I am writing to report the sad news of the death of my father Charles Clore. He died as a result of the coronavirus at the early peak of the pandemic, on April 2 2020. He was well known amongst the Old Bradfieldians from his era. He loved Bradfield. He played football for the Old Bradfieldians for many years after he left and regularly attended Bradfield and Old Bradfieldian events. He was a well known member of Tempus Fugit and would regularly attend the lunches, particularly at the Boot and Flogger pub in London. He would often tell me about the famous old boys that he met up with over the years, such as Ronnie Groves, Roy Warnford-Davis, Bryan Whalley, George Burn and Peter Slot. He was very close to his cousin, John Bodie (C 44-48), who tells me that, apart from family, my father’s three great loves were Arsenal, Bradfield and Bigshotte (his prep school). It is to my great regret that, due to illness on the day, he could not attend the OB London Lunch in 2019, where he was to sit next to the Headmaster. He had already booked to attend the 2020 lunch.

My father particularly loved History, English and sport, and would often talk about playing for the 1st XI in 1952. He was well known as an astute, skilful and hard-working wing half. His older brother Martin also attended Bradfield and I have often been told that the 1951 team that he played in was excellent and that Martin was well known as a very fast winger. Martin appeared in the 1949 production of Agamemnon, and my father would often quote lines that he chanted in the play.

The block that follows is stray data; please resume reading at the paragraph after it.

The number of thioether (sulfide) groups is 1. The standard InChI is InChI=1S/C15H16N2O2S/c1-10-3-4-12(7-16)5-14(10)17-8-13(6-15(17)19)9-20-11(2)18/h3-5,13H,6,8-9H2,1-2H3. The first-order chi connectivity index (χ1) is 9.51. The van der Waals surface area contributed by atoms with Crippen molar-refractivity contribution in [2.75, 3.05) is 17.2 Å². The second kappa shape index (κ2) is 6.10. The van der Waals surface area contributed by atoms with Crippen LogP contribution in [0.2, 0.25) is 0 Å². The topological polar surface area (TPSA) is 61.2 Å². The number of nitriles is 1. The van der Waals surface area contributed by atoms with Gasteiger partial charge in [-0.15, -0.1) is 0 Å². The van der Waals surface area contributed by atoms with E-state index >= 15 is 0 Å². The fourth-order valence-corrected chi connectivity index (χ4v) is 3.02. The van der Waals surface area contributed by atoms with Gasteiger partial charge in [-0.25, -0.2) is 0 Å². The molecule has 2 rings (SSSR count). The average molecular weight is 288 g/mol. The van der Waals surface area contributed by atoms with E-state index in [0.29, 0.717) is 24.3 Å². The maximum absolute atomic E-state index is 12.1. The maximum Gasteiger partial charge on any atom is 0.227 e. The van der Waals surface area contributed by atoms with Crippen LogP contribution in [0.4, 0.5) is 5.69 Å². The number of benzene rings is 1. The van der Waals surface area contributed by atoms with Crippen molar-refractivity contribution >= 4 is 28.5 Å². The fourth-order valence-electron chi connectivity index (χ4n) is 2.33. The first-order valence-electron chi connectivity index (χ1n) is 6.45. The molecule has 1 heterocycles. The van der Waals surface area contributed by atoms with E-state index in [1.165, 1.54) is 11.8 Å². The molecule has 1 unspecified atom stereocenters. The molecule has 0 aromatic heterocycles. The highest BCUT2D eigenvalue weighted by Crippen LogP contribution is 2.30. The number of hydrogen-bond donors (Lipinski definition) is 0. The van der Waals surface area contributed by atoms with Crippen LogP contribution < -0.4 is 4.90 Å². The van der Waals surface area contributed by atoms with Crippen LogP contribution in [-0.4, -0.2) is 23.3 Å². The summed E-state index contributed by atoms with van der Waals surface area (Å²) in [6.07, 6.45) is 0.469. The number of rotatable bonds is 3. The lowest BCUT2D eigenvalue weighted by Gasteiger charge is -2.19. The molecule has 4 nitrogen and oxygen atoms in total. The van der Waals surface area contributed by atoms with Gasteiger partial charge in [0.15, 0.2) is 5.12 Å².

He would often reminisce about his revered Headmaster, John Hills, and his Housemaster, Christopher Burton-Brown. He recalled the visit of Field- Marshal Montgomery to Bradfield in 1948. He would do an impression of his art teacher Val Liddell complimenting him on drawing a “very good fish”, when my father had drawn a horse. He also spoke with reverence of his History teacher, John Moulsdale. In later life, Dad would visit Moulsdale at his care home in Birchington on Sea. I remember going with him in 1981.

I went to Bradfield in 1976 and three of the teachers that taught my dad were still there: Murray Argyle, Basil Johnson and Reverend John Swinbank. I recall going with my dad to meet Swinbank, before I started at Bradfield, on a hot summer’s day in 1976 on New Ground, where we watched cricket.

My Housemaster Michael Parkinson (H 47-52) was a friend and contemporary of my father. Michael has written to me to say that my father “was the kindest, sweetest person I have ever known. His self-deprecating sense of humour reflected his modesty. He loved his football. By no means a fast and agile player, he had something special: a football brain.”

He passed away one week after his 60th wedding anniversary. The accompanying photo is of him with my mother, Sheila, at the Greek Play in 2014. In addition to his love for me and my sisters, Amanda and Lucy, his great pride and joy was the time he spent with his grandchildren Max and Tahlia.

He was a true Bradfield man, a gentle, sweet, humorous and knowledgeable father and grandfather, and loving husband to Sheila. He will be sorely missed.

Jonathan Clore (H 76-81)